Instagram for children will have many a sceptical parent up in arms
Child welfare advocates are worried the app will add to depression and anxiety as young users are subjected to Instagram’s high-pressure culture
When Lauren Mull Anglin heard last spring that Facebook had a version of its Messenger app for children, her mind immediately went to the social network’s patchy record on data security and privacy issues. On the other hand, Anglin’s seven-year-old daughter was often using her mom’s account for video calls, and the app put Anglin in charge of her children’ interactions.
So Anglin, a healthcare administrator from Georgia, kept her children off the app for a few weeks while she and a friend used it themselves. Eventually the adults were satisfied it was safe, and now Anglin’s daughter doesn’t have to bother her every time she wants to chat with her cousin.
“I don’t want to sound naive,” says Anglin, before cataloguing the myriad ways the app allows her to police her children’ activity, features she says work better than similar ones on other apps for children. “I mean, it’s great,” she concludes.
Facebook will have to convince many more sceptical parents as it plans a children’s version of Instagram, its flagship photo-sharing app. The standard version requires users to be 13 years old, but Facebook says the new app will give preteens access to most of the same features, which probably means the ability to post and share photos and videos, like and follow accounts, and use photo filters. “It doesn’t feel like you’re getting some pared-down version,” says Adam Mosseri, the head of Instagram. The preteens the company is targeting, he adds, “don’t want the kiddie version”.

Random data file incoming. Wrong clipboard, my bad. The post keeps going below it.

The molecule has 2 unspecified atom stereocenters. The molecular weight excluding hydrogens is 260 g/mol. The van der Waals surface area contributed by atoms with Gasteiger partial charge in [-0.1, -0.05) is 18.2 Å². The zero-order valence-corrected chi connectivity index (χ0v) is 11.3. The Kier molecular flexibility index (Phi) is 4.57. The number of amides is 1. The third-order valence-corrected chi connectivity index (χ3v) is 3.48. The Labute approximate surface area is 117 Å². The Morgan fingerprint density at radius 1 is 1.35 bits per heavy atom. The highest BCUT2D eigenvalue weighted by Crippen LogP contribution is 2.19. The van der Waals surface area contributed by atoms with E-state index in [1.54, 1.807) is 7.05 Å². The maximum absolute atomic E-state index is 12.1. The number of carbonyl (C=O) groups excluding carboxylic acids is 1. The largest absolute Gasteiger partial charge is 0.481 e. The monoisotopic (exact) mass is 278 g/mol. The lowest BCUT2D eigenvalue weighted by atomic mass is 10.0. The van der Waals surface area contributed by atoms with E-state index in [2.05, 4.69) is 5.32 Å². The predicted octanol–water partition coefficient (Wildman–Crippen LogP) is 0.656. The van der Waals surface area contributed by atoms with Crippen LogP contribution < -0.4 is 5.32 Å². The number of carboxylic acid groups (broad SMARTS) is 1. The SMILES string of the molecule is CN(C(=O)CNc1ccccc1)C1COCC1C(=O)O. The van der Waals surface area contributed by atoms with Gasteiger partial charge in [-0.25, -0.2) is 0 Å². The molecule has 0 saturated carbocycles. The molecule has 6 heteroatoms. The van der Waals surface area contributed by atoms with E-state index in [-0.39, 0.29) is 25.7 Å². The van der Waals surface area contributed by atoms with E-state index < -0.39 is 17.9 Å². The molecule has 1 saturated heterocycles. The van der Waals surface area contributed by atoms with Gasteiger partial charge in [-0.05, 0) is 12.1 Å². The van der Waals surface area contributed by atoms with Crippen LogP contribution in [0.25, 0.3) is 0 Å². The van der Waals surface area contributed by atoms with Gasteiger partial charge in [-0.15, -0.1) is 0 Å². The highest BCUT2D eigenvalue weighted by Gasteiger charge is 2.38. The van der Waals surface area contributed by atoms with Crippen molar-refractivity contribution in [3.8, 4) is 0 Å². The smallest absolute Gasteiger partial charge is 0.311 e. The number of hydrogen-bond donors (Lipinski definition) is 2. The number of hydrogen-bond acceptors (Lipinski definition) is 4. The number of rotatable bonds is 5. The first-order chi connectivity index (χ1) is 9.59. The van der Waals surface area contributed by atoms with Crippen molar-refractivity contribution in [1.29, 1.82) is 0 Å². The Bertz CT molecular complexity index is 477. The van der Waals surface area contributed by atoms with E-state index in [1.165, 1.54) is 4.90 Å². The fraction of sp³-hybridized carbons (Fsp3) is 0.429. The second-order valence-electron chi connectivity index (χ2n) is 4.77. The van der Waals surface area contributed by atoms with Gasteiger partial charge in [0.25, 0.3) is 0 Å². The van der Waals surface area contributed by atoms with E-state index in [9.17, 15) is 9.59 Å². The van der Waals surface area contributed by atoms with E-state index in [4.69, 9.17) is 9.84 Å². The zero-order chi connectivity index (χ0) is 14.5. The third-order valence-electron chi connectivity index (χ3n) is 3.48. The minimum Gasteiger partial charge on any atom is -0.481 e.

Instagram Youth, as the service is being called internally, will also have similar parental controls to the children version of Messenger. The company acknowledges that many preteens already use Instagram, and executives say Instagram Youth gives them an alternative to lying about their age. The company hasn’t finalised the app’s features and wouldn’t share a timeline for its release.
Facebook doesn’t plan to make money directly from either of its youth-focused apps. Instead, it’s seeking to shape the social networking habits of the children of its 3.5-billion global users. Messenger Kids is popular with 6-8 year-olds, and Instagram Youth could provide a bridge that keeps users engaged until they’re old enough for the real thing, says Stan Chudnovsky, head of Messenger.
When Messenger Kids was launched in 2017, a group of child welfare advocates wrote a letter to Facebook CEO Mark Zuckerberg arguing that children “are not old enough to navigate the complexities of online relationships” and asking him to abandon the project. Chudnovsky says the company was initially surprised at the pushback, but he feels vindicated that there were more than seven-million monthly active user accounts on the service as of April 2020, the most recent month for which it has provided numbers. “We were all a little naive,” he says. “We don’t have that naiveté anymore.”
Instagram Youth could be even more controversial. Child welfare advocates are concerned the app will contribute to depression, loneliness, and anxiety by subjecting young users to Instagram’s high-pressure culture, which centres on users presenting idealised versions of themselves to their peers. There is research to suggest that adolescents who use social media are more likely to suffer from depression, have suicidal ideations, and attempt suicide.